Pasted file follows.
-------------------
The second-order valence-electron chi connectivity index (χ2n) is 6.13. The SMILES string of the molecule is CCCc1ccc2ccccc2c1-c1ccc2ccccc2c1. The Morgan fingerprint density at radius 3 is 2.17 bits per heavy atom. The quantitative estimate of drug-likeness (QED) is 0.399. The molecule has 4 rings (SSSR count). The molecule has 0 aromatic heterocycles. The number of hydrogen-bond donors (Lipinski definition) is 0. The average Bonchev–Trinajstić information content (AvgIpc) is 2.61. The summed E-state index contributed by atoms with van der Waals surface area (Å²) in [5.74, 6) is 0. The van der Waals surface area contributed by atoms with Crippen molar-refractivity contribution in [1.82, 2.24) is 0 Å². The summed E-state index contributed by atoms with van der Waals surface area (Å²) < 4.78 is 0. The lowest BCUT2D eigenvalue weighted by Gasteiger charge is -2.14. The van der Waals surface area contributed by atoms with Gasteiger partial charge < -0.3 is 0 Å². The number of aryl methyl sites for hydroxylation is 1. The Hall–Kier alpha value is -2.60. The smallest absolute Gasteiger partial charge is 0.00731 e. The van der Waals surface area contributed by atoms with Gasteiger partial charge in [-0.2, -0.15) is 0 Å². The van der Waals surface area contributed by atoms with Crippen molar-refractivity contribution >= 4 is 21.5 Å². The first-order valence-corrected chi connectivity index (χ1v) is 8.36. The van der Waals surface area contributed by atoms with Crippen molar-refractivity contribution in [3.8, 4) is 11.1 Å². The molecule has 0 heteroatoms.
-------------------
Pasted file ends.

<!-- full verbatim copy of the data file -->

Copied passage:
The second-order valence-electron chi connectivity index (χ2n) is 6.13. The SMILES string of the molecule is CCCc1ccc2ccccc2c1-c1ccc2ccccc2c1. The Morgan fingerprint density at radius 3 is 2.17 bits per heavy atom. The quantitative estimate of drug-likeness (QED) is 0.399. The molecule has 4 rings (SSSR count). The molecule has 0 aromatic heterocycles. The number of hydrogen-bond donors (Lipinski definition) is 0. The average Bonchev–Trinajstić information content (AvgIpc) is 2.61. The summed E-state index contributed by atoms with van der Waals surface area (Å²) in [5.74, 6) is 0. The van der Waals surface area contributed by atoms with Crippen molar-refractivity contribution in [1.82, 2.24) is 0 Å². The summed E-state index contributed by atoms with van der Waals surface area (Å²) < 4.78 is 0. The lowest BCUT2D eigenvalue weighted by Gasteiger charge is -2.14. The van der Waals surface area contributed by atoms with Gasteiger partial charge < -0.3 is 0 Å². The number of aryl methyl sites for hydroxylation is 1. The Hall–Kier alpha value is -2.60. The smallest absolute Gasteiger partial charge is 0.00731 e. The van der Waals surface area contributed by atoms with Gasteiger partial charge in [-0.2, -0.15) is 0 Å². The van der Waals surface area contributed by atoms with Crippen molar-refractivity contribution >= 4 is 21.5 Å². The first-order valence-corrected chi connectivity index (χ1v) is 8.36. The van der Waals surface area contributed by atoms with Crippen molar-refractivity contribution in [3.8, 4) is 11.1 Å². The molecule has 0 heteroatoms.